4. An apparatus and method for reduction of water drag on watercraft by treating the friction area and/or effluent consisting of: an effluent source which can be uniquely created for the purpose or simply be the exhaust of a thrust producing combustion or gaseous expansion process; and an effluent directing system to direct the effluent over the surface to be protected from friction in a direction generally opposite the desired motion of the craft; and electrostatic means applying a charge to the effluent directed over the friction area opposite to the natural or power aided charge of the friction area effecting a polar attraction between the effluent and the friction area to increase the proximity of the effluent to the friction area and the persistence of the protective effluent over the friction area.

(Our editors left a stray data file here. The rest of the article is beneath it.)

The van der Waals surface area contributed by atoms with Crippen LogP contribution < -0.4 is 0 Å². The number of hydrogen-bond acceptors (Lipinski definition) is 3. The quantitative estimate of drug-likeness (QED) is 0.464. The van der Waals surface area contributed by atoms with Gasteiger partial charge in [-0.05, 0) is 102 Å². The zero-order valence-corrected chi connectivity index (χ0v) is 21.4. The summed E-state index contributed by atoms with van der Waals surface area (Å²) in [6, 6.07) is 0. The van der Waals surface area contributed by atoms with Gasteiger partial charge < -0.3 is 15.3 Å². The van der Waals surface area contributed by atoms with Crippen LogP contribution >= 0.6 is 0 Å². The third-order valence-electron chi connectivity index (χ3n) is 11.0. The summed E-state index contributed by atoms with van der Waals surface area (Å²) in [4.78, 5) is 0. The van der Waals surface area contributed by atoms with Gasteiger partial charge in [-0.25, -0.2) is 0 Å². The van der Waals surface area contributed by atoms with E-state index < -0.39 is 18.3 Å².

[0001] Achieving high speed underwater has been a daunting task since the first submarines took to the water over a century ago. The underlying problem is simply water drag. Most watercraft are longer than they are wide making the problem less the energy required to “part the waters” and more the energy required to drag the many square inches of underwater surface area spread over the length of the watercraft against the friction of the water. More a factor at high speeds, this has historically limited underwater speed to roughly 140 feet per second. The process of supercavitation has provided opportunities for high-speed underwater travel. However, up until now the speed requirements inherent in supercavitation require that any passengers of any such craft be “shot out” at an extremely high speed and with exceptionally high g-forces. This is because supercavitation is nonfunctional at sub-supercavitation speeds. While supercavitation based bullets work well, passenger craft needing means to gradually acquire the speed required are preventing from benefiting from this new technology. Even unmanned underwater devices such as torpedoes struggle with the problems because tremendous retooling is necessary to launch the equipment with such velocity dual ignitions add additional points of failure.